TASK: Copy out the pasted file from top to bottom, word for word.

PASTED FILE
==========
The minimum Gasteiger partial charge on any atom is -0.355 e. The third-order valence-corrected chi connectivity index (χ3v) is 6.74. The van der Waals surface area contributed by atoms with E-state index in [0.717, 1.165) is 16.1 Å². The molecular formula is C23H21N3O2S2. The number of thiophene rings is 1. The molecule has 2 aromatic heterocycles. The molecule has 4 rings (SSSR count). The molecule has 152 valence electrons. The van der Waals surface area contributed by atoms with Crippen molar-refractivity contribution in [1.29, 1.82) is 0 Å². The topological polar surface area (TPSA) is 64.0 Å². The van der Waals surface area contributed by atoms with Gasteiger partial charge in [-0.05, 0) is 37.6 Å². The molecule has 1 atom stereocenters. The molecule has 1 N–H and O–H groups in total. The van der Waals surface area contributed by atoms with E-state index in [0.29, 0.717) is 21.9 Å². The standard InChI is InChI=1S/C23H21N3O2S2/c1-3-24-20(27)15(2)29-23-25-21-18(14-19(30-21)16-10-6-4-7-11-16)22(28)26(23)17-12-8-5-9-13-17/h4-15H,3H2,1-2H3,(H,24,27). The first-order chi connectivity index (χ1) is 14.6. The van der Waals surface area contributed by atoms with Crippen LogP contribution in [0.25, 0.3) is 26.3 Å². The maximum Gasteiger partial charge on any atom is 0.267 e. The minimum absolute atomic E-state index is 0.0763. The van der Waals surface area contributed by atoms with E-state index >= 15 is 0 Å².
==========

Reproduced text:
The minimum Gasteiger partial charge on any atom is -0.355 e. The third-order valence-corrected chi connectivity index (χ3v) is 6.74. The van der Waals surface area contributed by atoms with E-state index in [0.717, 1.165) is 16.1 Å². The molecular formula is C23H21N3O2S2. The number of thiophene rings is 1. The molecule has 2 aromatic heterocycles. The molecule has 4 rings (SSSR count). The molecule has 152 valence electrons. The van der Waals surface area contributed by atoms with Crippen molar-refractivity contribution in [1.29, 1.82) is 0 Å². The topological polar surface area (TPSA) is 64.0 Å². The van der Waals surface area contributed by atoms with Gasteiger partial charge in [-0.05, 0) is 37.6 Å². The molecule has 1 atom stereocenters. The molecule has 1 N–H and O–H groups in total. The van der Waals surface area contributed by atoms with E-state index in [0.29, 0.717) is 21.9 Å². The standard InChI is InChI=1S/C23H21N3O2S2/c1-3-24-20(27)15(2)29-23-25-21-18(14-19(30-21)16-10-6-4-7-11-16)22(28)26(23)17-12-8-5-9-13-17/h4-15H,3H2,1-2H3,(H,24,27). The first-order chi connectivity index (χ1) is 14.6. The van der Waals surface area contributed by atoms with Crippen LogP contribution in [0.25, 0.3) is 26.3 Å². The maximum Gasteiger partial charge on any atom is 0.267 e. The minimum absolute atomic E-state index is 0.0763. The van der Waals surface area contributed by atoms with E-state index >= 15 is 0 Å².